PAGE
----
13. Circle Jerks – “Wild in the Streets”
  14. Spermbirds – “Something to Prove”
  15. Dead Kennedys – “California Uber Alles”
  16. Suicidal Tendencies – “Possessed to Skate”
  17. Generation X – “One Hundred Punks”

Part 2

  1. The Cult – “Wildflower”
  2. The Damned – “Love Song”
  3. Red Hot Chili Peppers – “Higher Ground”
  4. Fishbone – “Freddie’s Dead”
  5. Iggy Pop – “Cold Metal”
  6. GBH – “Too Much”
  7. Mudhoney – “Sweet Young Thing Ain’t Sweet No More”
  8. Ramones – “I Just Wanna Have Something To Do”
  9. The Stranglers – “Peaches”
  10. Bad Brains – “Soul Craft”
  11. Gang Green – “Church of Fun”
  12. Metallica – “The Thing That Should Not Be”
  13. Jimi Hendrix Experience – “Purple Haze”
  14. Rolling Stones – “(I Can’t Get No) Satisfaction
  15. Jesus Jones – “Never Enough”
  16. The Skids – “Into the Valley”
  17. Fugazi – “Blueprint”

Some of the above tracks I owned on vinyl or cassette back in the day; some I found in later years.  There are still plenty of other bands from skate videos that I either still haven’t tracked down, or as I didn’t own them at the time I’ve omitted for now.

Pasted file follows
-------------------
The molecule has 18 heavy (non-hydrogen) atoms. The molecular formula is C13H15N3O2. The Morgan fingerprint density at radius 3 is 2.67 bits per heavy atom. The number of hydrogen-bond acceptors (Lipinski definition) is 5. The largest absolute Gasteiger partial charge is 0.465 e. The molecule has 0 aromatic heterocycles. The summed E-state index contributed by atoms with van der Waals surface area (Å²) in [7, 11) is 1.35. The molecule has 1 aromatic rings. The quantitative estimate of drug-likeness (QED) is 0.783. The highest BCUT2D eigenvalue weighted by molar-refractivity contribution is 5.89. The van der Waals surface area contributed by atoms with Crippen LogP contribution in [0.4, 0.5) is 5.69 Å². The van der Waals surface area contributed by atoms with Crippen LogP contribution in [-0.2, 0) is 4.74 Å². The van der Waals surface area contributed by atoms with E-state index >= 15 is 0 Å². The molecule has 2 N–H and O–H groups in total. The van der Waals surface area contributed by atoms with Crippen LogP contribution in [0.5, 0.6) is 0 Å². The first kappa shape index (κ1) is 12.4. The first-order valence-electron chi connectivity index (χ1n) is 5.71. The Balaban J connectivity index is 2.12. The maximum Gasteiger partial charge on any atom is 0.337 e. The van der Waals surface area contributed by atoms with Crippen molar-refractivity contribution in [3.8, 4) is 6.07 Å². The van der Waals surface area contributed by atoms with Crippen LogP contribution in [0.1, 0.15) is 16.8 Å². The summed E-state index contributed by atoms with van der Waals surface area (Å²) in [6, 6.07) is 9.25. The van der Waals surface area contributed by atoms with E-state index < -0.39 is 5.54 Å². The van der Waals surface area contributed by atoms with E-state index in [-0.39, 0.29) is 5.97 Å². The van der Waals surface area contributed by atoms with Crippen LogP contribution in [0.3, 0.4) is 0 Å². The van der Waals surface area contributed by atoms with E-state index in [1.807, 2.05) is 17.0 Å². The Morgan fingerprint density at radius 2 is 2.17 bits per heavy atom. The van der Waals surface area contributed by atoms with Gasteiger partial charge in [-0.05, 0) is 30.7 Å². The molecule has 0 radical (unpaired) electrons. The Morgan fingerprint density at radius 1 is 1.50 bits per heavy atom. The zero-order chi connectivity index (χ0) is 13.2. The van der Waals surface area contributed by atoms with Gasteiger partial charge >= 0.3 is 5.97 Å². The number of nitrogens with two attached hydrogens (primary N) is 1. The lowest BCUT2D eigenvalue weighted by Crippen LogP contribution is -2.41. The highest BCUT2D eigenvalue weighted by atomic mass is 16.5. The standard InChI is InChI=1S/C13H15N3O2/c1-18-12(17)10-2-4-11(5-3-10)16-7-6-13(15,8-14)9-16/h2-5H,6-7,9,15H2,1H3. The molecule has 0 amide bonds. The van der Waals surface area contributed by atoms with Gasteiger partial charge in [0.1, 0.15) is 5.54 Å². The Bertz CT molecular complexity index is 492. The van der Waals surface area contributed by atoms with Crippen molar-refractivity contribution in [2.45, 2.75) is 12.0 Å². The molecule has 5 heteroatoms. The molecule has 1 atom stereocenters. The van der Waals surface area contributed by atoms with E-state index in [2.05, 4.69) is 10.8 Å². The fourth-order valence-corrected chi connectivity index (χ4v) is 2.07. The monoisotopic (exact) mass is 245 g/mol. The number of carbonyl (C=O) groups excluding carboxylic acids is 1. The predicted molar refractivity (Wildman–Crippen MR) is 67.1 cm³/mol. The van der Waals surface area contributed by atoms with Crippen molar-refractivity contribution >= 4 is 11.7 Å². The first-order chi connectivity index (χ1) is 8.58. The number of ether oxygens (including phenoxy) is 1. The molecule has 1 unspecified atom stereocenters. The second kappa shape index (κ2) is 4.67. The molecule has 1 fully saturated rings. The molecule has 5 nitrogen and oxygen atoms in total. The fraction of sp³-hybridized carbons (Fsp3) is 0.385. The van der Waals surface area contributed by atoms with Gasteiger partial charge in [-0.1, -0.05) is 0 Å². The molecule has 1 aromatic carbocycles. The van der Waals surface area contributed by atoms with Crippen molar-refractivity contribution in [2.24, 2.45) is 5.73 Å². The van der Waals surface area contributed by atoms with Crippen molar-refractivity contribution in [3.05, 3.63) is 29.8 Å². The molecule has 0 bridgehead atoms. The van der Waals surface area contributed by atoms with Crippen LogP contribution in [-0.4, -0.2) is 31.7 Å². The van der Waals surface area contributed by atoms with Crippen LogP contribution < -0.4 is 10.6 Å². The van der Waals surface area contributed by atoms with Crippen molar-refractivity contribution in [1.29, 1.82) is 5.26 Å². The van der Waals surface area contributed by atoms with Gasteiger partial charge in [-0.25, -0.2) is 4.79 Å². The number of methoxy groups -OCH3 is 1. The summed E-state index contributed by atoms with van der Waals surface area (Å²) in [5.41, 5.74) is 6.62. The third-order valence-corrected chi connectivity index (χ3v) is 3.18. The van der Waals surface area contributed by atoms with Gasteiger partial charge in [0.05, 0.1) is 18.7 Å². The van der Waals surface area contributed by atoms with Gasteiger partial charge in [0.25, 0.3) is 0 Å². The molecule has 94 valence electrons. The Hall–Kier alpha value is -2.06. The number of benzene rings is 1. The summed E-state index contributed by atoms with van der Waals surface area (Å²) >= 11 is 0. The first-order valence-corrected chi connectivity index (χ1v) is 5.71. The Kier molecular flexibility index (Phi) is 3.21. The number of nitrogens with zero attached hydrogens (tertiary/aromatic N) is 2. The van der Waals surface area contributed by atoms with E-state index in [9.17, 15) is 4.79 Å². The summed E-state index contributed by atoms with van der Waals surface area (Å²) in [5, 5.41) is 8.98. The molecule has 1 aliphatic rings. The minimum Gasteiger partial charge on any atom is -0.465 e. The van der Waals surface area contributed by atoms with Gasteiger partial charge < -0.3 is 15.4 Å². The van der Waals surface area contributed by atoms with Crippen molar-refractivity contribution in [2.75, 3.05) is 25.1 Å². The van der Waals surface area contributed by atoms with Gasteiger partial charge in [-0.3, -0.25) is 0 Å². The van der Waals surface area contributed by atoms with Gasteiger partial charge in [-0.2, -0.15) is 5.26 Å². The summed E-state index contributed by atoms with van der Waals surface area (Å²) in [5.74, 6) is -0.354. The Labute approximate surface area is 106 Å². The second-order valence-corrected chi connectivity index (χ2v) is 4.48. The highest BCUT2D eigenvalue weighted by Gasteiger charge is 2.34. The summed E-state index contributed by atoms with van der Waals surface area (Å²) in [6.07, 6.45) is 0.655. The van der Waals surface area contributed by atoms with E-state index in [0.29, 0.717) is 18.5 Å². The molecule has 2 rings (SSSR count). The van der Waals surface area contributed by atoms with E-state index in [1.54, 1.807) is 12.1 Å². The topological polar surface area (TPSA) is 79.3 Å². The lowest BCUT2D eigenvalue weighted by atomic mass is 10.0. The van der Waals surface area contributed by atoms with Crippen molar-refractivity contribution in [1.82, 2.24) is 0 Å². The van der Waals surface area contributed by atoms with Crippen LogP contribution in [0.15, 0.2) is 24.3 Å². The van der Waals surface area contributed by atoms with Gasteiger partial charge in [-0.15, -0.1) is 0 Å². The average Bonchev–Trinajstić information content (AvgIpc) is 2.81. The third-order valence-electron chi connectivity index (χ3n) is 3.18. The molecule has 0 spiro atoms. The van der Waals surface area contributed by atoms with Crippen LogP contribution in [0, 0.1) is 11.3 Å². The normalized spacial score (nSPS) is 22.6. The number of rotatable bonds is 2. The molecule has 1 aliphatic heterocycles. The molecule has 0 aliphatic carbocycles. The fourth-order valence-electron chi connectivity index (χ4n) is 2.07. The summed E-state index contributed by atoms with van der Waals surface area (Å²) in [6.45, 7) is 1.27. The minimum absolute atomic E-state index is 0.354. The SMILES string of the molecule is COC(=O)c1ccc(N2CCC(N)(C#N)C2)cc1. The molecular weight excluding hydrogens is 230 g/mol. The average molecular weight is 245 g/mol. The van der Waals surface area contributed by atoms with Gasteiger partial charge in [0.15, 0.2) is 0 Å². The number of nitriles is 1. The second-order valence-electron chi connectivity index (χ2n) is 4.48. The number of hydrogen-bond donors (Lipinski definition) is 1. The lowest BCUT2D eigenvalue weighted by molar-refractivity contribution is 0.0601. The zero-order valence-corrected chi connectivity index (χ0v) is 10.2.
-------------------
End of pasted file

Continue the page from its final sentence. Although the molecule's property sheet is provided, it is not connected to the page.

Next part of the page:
Instead, this is a basic playlist to represent my late 80s skateboarding days, boiled down to the bare essentials.  I hope you enjoy and these bring back some memories.

And this sin’t an exhaustive list: how Anthrax and Run DMC didn’t get included is baffling.  Maybe I can expand with some more for a Part 2…

The Greatest Skateboard Graphic Ever

Santa Cruz Rob Roskopp “Face”

Everyone has their own personal choice.  Over the years I’ve seen many amazing skateboard graphics – some intricate, some clever, some stupid, some risque.  Back in the 80’s it was mostly skulls and gore.  At the end of the decade, these themes became extinct, replaced by ironic cartoons and brand logo appropriation.  You name it, it’s probably been featured on a deck somewhere.  There are great examples of art of all styles.

The two giants of skateboard graphics in the 80’s, at least in my eyes, were Vernon Courtland Johnson and Jim Phillips.  VCJ created the many iconic designs for Powell Peralta such as the Ripper and Skull and Sword.  Awesome graphics that made my eyeballs pop, as a kid nurtured on comic book art and monsters.